That is exactly correct.

The BIG issue is that the SPI interface as envisioned by Motorola back in the 70’s and used by Motorola’s 68000 processor family, was - in essence - yet another point-to-point serial protocol between two or more devices.  I don’t remember if the original SPI spec even implemented the chip-select feature.

The original design deliberately left the details of the actual communication protocol up to the designer instead of being explicitly specified as was done in other inter-chip protocols of the day.

More modern SPI devices have, (somewhat), standardized the communication protocol, but it still leaves much up to the designer’s interpretation and implementation.

“Modern” SPI can exist in one of two forms:

  • “3-wire” SPI which has a TX, RX, and clock line - and primarily assumes that there is only one listening device.
  • “4-wire” SPI which is the same as 3-wire SPI except that it includes an “enable”, (chip-select), line where the device only listens if “enabled”, (CS is pulled low)

The big problem is there is no provision for monitoring other enable/chip-select lines - again assuming that there is only one device on the SPI buss at one time unless explicitly programmed differently.

It should be noted that the existing SPI protocol could, theoretically, use an address-based communication protocol, but doesn’t.


The second big problem is that there is no central SPI handler - all SPI communication is “bit-banged” by the associated libraries.

In other words, there’s nothing that prevents library “A” from initiating communication and pulling its associated CS line low if library “B” is already using the SPI buss for itself.


The biggest problem is that the various devices and vendors, (including Dexter Industries/Modular Robotics), make the assumption that their device is, and will always be, the single and only SPI device that can possibly exist in the entire universe.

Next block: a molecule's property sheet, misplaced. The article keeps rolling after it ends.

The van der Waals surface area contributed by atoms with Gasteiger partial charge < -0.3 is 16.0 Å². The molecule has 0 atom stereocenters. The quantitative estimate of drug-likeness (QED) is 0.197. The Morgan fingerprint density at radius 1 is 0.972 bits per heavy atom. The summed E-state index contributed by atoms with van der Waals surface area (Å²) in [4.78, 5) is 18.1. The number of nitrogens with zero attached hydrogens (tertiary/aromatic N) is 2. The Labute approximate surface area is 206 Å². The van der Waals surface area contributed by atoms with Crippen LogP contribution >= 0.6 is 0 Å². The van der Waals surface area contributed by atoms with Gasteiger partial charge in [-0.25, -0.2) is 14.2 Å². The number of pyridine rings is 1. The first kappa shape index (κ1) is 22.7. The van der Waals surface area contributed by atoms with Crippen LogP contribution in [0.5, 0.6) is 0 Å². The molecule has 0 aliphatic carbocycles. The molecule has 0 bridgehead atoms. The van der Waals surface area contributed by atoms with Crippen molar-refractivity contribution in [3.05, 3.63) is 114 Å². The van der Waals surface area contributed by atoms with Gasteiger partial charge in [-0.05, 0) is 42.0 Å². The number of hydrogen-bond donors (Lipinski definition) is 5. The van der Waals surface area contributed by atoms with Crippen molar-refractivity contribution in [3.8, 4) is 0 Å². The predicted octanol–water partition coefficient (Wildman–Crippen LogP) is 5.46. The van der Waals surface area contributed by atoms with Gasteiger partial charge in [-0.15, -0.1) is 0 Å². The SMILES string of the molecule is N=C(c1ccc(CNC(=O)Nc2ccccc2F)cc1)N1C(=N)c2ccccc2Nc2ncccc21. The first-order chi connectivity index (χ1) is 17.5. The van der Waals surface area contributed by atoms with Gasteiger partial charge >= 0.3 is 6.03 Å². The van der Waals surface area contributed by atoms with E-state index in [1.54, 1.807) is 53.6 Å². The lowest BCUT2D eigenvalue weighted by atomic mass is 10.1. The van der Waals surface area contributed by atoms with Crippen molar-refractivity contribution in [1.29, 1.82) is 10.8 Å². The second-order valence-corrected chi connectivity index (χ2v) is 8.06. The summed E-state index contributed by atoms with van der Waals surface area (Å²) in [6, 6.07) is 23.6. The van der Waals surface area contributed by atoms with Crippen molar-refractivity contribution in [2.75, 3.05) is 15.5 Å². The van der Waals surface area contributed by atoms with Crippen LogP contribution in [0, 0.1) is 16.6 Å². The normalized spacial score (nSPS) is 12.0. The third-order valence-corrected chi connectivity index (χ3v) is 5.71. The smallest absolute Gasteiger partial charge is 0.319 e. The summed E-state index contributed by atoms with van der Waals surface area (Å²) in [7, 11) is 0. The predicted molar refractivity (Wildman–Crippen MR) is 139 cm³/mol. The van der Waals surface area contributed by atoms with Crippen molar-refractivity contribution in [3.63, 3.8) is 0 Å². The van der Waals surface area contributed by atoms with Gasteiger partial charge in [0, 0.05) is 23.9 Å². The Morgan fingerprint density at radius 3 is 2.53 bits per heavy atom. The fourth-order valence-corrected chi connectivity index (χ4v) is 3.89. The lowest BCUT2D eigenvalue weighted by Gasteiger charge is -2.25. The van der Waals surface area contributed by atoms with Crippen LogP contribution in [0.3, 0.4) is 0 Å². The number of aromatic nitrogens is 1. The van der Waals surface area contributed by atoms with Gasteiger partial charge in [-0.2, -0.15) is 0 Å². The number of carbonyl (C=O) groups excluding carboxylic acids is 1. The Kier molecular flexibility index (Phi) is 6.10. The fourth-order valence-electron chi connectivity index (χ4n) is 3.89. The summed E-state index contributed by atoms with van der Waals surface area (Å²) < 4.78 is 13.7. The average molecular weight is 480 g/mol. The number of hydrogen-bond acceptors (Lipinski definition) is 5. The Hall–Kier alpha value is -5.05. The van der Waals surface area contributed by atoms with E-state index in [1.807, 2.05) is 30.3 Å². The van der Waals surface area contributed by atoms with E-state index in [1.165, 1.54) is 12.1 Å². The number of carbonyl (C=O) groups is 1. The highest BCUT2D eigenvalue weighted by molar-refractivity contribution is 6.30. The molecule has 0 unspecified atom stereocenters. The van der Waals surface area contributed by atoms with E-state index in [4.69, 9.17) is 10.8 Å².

Not only that, but the most restrictive configuration, (4-wire SPI), doesn’t consider the state of any other SPI chip-select pins that might be available and since an address-based protocol isn’t used, the chances of multiple device collisions are very high if multiple SPI devices are used.

IMHO, this represents “sloppiness” at its finest.  Especially since NOBODY ever states formally that the device reserves the SPI buss for its own exclusive use.

There are two possible solutions:

  1. Implement a separate “SPI” interface routine that everyone must use that’s responsible for ensuring atomic communication.

  2. Programmatically force each individual API to monitor the other chip-select lines and/or, (somehow or other), implement a mutex of sorts.  AFAIK, the simplest way to implement a mutex would be to take a leaf from the APT/DPKG book and implement a lock-file, perhaps somewhere in the user’s home directory or somewhere else common that’s world-writable.

Actually, the correct solution would be to modify the SPI master specification to be more polite. :wink:

What say ye?


Is this a hardware or software radio implementation?


It is an impressive hardware augmented software radio. Six individual band pass and corresponding low pass circuits with transmit signal shaping, and software controlled synthesized transmit VFOs. Even the switching power supplies are variable frequency under software control (to never be a harmonic of the current receive frequency).

The design is absolutely amazingly detailed by a mega-brilliant guy named Hans Summers, who now lives in Turkey.

The QRP-Labs QMX 5-band CW and Digital Modes 5 watt radio
The (pdf) Schematic for my radio